This is an excerpt of a research note published earlier today.
"For as this appalling ocean surrounds the verdant land, so in the soul of man there lies one insular Tahiti, full of peace and joy, but encompassed by all the horrors of the half-known life. God keep thee! Push not off from that isle, thou canst never return!" - Herman Melville, Moby Dick
The labor market appears to be the "insular Tahiti" Melville speaks of, surrounded by an appalling ocean of miserable data. Evidence continues to mount that the consumer is getting increasingly squeezed on the back of rising costs (commodities +11.6% YTD) and stagnant wages (personal income is +1.9% YTD). What's an investor to do?
Our take is that investors should stick with claims as their weathervane. It's been a prescient indicator of turning points, marking both the top and bottom of the last cycle clearly and in a timely manner.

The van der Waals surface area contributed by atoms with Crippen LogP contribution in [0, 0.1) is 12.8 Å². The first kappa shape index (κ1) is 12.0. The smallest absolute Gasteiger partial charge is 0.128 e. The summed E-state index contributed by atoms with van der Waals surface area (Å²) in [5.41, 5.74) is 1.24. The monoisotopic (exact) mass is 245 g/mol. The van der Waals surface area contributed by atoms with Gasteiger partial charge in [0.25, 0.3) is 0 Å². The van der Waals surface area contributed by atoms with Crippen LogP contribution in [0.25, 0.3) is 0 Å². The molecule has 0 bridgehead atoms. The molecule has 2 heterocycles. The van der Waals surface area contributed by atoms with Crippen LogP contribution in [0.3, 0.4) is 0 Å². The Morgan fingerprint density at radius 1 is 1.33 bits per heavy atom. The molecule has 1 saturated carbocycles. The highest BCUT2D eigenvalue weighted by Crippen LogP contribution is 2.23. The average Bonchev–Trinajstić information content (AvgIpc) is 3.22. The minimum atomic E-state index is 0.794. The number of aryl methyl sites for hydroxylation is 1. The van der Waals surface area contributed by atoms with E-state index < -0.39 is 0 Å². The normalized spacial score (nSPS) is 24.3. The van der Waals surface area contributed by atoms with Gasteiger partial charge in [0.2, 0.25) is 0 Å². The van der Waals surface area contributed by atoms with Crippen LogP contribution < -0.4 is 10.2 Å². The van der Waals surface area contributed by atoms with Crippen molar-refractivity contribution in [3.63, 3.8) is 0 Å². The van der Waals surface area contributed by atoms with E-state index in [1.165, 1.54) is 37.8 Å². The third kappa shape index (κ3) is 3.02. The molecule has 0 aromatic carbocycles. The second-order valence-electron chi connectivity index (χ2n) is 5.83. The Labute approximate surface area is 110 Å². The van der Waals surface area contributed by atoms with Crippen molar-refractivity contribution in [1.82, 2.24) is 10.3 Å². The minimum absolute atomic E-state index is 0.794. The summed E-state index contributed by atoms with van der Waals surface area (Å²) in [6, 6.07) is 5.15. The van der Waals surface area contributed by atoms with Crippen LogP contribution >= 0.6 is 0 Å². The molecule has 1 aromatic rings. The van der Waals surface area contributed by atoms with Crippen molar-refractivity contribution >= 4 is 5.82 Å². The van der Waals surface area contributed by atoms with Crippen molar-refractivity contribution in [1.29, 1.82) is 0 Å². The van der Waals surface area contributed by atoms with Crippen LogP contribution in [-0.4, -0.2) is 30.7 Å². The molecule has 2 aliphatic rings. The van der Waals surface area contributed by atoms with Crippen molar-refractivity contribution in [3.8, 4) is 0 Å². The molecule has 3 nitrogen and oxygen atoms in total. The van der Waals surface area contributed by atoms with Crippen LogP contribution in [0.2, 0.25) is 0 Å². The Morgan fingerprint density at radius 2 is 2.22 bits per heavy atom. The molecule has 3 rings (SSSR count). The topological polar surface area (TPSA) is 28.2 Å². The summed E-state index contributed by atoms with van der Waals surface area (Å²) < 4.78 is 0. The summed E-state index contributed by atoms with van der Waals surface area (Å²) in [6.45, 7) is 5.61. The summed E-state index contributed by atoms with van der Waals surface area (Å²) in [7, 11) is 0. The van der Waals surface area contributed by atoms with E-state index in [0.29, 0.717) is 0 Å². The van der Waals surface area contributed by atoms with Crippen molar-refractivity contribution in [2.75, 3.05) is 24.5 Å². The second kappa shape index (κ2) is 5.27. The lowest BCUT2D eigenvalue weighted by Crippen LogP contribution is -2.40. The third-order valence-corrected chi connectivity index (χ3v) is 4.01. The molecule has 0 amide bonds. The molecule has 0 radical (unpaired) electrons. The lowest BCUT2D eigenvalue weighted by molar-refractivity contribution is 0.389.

Along those lines, rolling initial jobless claims (NSA) were 9.0% lower than at the same point last year, which was in-line with the trend over the past 5 weeks (-9.8%, on average). The 9.0% improvement marks a slight deterioration vs the prior week's 10.1% improvement but isn't anything we'd get overly excited about.
Prior to revision, initial jobless claims fell 0k to 312k from 312k WoW, as the prior week's number was revised up by 2k to 314k.
The headline (unrevised) number shows claims were lower by 2k WoW. Meanwhile, the 4-week rolling average of seasonally-adjusted claims rose 2k WoW to 314.25k.
The 4-week rolling average of NSA claims, which we consider a more accurate representation of the underlying labor market trend, was -9.0% lower YoY, which is a sequential deterioration versus the previous week's YoY change of -10.1%
Joshua Steiner, CFA
Jonathan Casteleyn, CFA, CMT